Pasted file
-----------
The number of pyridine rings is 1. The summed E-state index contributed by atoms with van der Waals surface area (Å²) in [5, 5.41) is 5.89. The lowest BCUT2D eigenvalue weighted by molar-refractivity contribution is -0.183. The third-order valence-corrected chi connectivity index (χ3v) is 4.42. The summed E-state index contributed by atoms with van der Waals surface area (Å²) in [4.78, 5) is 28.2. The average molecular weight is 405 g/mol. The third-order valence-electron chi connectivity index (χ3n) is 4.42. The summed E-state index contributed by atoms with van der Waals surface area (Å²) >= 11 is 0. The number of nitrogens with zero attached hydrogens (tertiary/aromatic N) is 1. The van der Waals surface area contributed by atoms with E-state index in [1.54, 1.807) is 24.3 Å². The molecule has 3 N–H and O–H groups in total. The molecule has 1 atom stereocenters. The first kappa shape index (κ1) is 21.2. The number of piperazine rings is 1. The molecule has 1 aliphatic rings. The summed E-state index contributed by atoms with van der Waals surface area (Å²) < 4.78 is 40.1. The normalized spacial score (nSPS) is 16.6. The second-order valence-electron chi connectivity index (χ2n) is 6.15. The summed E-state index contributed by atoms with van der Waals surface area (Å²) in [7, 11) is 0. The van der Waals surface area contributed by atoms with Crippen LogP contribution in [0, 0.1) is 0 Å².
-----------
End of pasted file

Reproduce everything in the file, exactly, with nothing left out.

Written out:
The number of pyridine rings is 1. The summed E-state index contributed by atoms with van der Waals surface area (Å²) in [5, 5.41) is 5.89. The lowest BCUT2D eigenvalue weighted by molar-refractivity contribution is -0.183. The third-order valence-corrected chi connectivity index (χ3v) is 4.42. The summed E-state index contributed by atoms with van der Waals surface area (Å²) in [4.78, 5) is 28.2. The average molecular weight is 405 g/mol. The third-order valence-electron chi connectivity index (χ3n) is 4.42. The summed E-state index contributed by atoms with van der Waals surface area (Å²) >= 11 is 0. The number of nitrogens with zero attached hydrogens (tertiary/aromatic N) is 1. The van der Waals surface area contributed by atoms with E-state index in [1.54, 1.807) is 24.3 Å². The molecule has 3 N–H and O–H groups in total. The molecule has 1 atom stereocenters. The first kappa shape index (κ1) is 21.2. The number of piperazine rings is 1. The molecule has 1 aliphatic rings. The summed E-state index contributed by atoms with van der Waals surface area (Å²) < 4.78 is 40.1. The normalized spacial score (nSPS) is 16.6. The second-order valence-electron chi connectivity index (χ2n) is 6.15. The summed E-state index contributed by atoms with van der Waals surface area (Å²) in [7, 11) is 0. The van der Waals surface area contributed by atoms with Crippen LogP contribution in [0, 0.1) is 0 Å².